The Chamberlain Whisper Drive takes control to a higher level than other models with its door and light automation features. The internal control panel has a sensor for motion-activated lighting. In addition, door closing can be instant or set automatically for 1, 5 or 10 minutes. We give this feature a top-notch rating because, should you forget to close your door, your garage will secure itself.
Ryan came to my rescue within 6 hrs of my call. He was professional, knowledgeable, friendly, and very thorough. He got my door up and running after figuring out what 3 others could not! Don’t try and go the cheapest route like I did because you’ll end up wasting time and money. Hire the pros like Ryan FIRST! If I ever need someone in the future, I’ll be calling them first thing! HIGHLY RECOMMENDread more
The usually recommended rule for a door being properly balanced is that it should lift "easily" through all its travel. The door may also remain stationary if let go somewhere around the middle of the travel, but a smoothly rolling door many not show this behavior (while a sticky track will!), so easy travel is the only reliable test for proper balance. A difficult door may be due to stiff bearings or rollers in the mechanism, tracks out of alignment, etc., not necessarily the torsion spring adjustment.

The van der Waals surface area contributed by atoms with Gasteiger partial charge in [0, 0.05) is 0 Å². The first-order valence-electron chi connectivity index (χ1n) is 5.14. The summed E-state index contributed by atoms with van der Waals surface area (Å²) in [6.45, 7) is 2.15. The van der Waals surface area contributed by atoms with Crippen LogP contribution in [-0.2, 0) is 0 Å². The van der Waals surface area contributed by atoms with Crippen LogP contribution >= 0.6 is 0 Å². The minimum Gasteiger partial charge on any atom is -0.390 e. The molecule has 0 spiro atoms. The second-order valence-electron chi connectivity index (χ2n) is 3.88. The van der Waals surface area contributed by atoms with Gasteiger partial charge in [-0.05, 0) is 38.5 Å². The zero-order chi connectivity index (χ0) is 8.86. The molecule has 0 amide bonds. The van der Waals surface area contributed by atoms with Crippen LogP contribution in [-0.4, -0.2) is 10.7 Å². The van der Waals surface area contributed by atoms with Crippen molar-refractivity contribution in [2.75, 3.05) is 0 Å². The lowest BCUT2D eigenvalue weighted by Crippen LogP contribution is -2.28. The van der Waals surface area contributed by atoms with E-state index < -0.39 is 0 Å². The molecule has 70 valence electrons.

The salesman-disguised-as-technician trick: In this trick, you arrange for a service call to your home, perhaps paying a small fee up-front, and a neatly uniformed man arrives in a very technical-looking truck, carrying an impressive tool kit. He carefully examines your door, perhaps using some impressive testing devices to lend weight to his expertise. He then condemns your door as not worth repairing, and tells you, to his sincere regret, that you must have a new one. In fact, this technician is not a technician, but a salesman who only sells, and does not repair, doors. Even if he doesn't sell you, he is doing well just collecting fees for service calls that are no more than sales visits. He doesn't actually have to ever fix anything, and he may not even be capable of doing so himself. He's an expert at selling, which genuine technicians are not. In the worst case, when you refuse to buy a whole new door, he might refuse to follow up with a visit from an actual technician, either outright, or only with an unacceptable delay ("we're too busy to get a guy out until next week", when your car is trapped). If you find yourself closing in on this situation, then politely invite him to leave, and try someone else. That is your right, and in fact the only power you have to bargain in such circumstances. At that point, he may offer to promptly bring in his competent colleague, who will turn up lacking charm and looking awful, but might actually do the work, possibly at a fair price. If so, you will have beaten a legal variation of the classic illegal bait-and-switch (see below). The switch was attempted, but not required, which makes this legal. This is a hazard of any direct-sales situation. Because it rarely appears in everyday retail sales, it can surprise the unwary.